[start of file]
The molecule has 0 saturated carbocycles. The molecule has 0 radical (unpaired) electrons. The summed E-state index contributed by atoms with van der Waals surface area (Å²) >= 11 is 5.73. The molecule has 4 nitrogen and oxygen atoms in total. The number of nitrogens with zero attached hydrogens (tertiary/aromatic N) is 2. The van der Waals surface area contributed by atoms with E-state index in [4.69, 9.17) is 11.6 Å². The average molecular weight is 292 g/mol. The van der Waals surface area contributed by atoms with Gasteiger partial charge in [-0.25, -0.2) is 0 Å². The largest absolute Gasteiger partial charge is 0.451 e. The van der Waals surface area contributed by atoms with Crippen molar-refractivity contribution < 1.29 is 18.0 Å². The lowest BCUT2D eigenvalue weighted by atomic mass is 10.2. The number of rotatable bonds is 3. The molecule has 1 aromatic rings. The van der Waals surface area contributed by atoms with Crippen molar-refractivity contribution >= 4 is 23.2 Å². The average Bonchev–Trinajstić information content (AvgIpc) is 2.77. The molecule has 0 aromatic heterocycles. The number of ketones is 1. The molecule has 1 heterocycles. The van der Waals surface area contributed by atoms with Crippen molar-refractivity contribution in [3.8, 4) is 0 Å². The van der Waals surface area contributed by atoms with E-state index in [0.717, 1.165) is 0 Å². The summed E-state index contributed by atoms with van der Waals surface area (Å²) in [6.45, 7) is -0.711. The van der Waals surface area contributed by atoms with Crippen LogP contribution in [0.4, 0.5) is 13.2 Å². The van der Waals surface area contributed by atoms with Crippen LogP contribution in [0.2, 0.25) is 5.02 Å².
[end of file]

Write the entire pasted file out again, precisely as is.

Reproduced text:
The molecule has 0 saturated carbocycles. The molecule has 0 radical (unpaired) electrons. The summed E-state index contributed by atoms with van der Waals surface area (Å²) >= 11 is 5.73. The molecule has 4 nitrogen and oxygen atoms in total. The number of nitrogens with zero attached hydrogens (tertiary/aromatic N) is 2. The van der Waals surface area contributed by atoms with E-state index in [4.69, 9.17) is 11.6 Å². The average molecular weight is 292 g/mol. The van der Waals surface area contributed by atoms with Gasteiger partial charge in [-0.25, -0.2) is 0 Å². The largest absolute Gasteiger partial charge is 0.451 e. The van der Waals surface area contributed by atoms with Crippen molar-refractivity contribution < 1.29 is 18.0 Å². The lowest BCUT2D eigenvalue weighted by atomic mass is 10.2. The number of rotatable bonds is 3. The molecule has 1 aromatic rings. The van der Waals surface area contributed by atoms with Crippen molar-refractivity contribution >= 4 is 23.2 Å². The average Bonchev–Trinajstić information content (AvgIpc) is 2.77. The molecule has 0 aromatic heterocycles. The number of ketones is 1. The molecule has 1 heterocycles. The van der Waals surface area contributed by atoms with Crippen molar-refractivity contribution in [3.8, 4) is 0 Å². The van der Waals surface area contributed by atoms with E-state index in [0.717, 1.165) is 0 Å². The summed E-state index contributed by atoms with van der Waals surface area (Å²) in [6.45, 7) is -0.711. The van der Waals surface area contributed by atoms with Crippen LogP contribution in [0.4, 0.5) is 13.2 Å². The van der Waals surface area contributed by atoms with Crippen LogP contribution in [0.2, 0.25) is 5.02 Å².